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Last night I heard Chimamanda Ngozi Adichie speak at the Royal Festival Hall, London (part of the Women of the World festival). Interviewed by Ellah Wakatama Allfrey, she spoke brilliantly on this, her new book, and gave her thoughts on why feminism is important and what it means to her.

Written as a letter to a friend who has asked for advice in bringing her daughter up as a feminist, the book has a conversational tone, as funny yet direct as Adichie is in real life. These are fifteen sensible suggestions, given alongside examples that illustrate how our patriarchal society behaves towards even those women who have achieved positions of great power.

In her fourth suggestion, Adichie talks of the dangers of Feminism Lite, a sort of female equality which has conditions attached. These ideas suggest that men are superior but that women should expect to be treated well:

Feminism Lite uses the language of ‘allowing’. Theresa May is the British prime minister and here is how a progressive British newspaper described her husband: ‘Philip May is known in politics as a man who has taken a back seat and allowed his wife, Theresa, to shine.’

Allowed.

She talks in her seventh suggestion about marriage and the tendency towards it being seen as an achievement for women. Contrasting the Clintons, when Hillary Clinton ran for president, she listed ‘Wife’ as her first descriptor on her Twitter account while Bill lists ‘Founder’. She originally kept her surname, Rodham, after marriage, but was persuaded to change it to Clinton so that her husband did not lose votes.

Before Adichie spoke last night, Angela Davis gave a talk in the same venue. Both events sold out and I wasn’t able to get into Davis’s talk, but I managed to watch about 20 minutes on the livestream. A common thread is the idea that, especially in western societies, we shrug and say, well, can’t change that within our lifetime so why bother? Behind this book is the message that we can change society for those who come after us, and why not? Adichie pointed out that a more equal society would benefit not only women but men as well. A patriarchal society reduces men in many ways. One example is the idea that if a woman wears a short skirt then a man may not be able to control his behaviour. But what does that say about the man? That he is subhuman? Surely not!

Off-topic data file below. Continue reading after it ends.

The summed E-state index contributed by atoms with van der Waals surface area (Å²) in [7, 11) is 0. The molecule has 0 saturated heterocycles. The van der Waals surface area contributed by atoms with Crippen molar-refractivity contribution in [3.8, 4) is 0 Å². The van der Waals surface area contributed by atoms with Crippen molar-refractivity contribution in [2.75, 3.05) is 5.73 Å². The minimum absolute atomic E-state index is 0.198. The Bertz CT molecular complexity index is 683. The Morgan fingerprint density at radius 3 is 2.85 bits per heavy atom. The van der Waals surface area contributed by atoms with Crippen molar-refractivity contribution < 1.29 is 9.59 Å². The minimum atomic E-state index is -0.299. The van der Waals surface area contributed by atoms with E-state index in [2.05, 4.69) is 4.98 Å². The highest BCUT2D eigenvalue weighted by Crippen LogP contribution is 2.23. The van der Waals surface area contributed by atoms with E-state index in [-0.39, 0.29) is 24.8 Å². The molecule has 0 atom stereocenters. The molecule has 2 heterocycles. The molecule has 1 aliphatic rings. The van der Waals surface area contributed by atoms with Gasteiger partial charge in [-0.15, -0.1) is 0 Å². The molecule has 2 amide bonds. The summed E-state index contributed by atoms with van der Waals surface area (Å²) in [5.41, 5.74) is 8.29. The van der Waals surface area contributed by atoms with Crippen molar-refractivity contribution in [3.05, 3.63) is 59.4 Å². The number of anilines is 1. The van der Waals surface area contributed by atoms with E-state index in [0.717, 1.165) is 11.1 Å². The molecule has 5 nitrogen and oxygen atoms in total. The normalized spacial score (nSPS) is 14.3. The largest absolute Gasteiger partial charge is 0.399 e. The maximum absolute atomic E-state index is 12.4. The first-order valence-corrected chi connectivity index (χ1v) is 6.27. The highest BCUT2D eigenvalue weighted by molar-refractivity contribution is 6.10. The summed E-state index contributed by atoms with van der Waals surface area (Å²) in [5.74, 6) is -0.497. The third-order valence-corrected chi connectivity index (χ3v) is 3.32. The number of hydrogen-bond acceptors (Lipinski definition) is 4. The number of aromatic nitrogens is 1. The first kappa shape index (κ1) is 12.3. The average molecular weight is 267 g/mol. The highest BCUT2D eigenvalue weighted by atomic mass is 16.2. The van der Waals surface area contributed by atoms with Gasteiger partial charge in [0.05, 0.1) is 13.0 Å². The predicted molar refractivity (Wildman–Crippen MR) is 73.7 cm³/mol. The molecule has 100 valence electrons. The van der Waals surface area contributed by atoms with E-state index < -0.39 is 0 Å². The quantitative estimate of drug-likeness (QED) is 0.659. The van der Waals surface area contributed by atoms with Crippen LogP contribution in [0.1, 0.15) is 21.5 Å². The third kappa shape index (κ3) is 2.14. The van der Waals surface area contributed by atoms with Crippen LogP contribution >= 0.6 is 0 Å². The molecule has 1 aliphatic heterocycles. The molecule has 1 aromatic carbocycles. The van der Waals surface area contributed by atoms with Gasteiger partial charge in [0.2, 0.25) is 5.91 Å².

This is a short book filled with simple ideas that work. It is written to a woman with a young daughter, but as Allfrey said during the discussion, there is no point in raising feminist daughters and not feminist sons. Men can be feminists too (so many times on Twitter etc. I see women telling men to butt out of ‘women’s issues’!) and must be for society to change. If you know anyone with a birthday coming up, male or female, young or old, you could do worse than gift them a copy of this book.

One Comment on “Dear Ijeawele, or a Feminist Manifesto in Fifteen Suggestions by Chimamanda Ngozi Adichie

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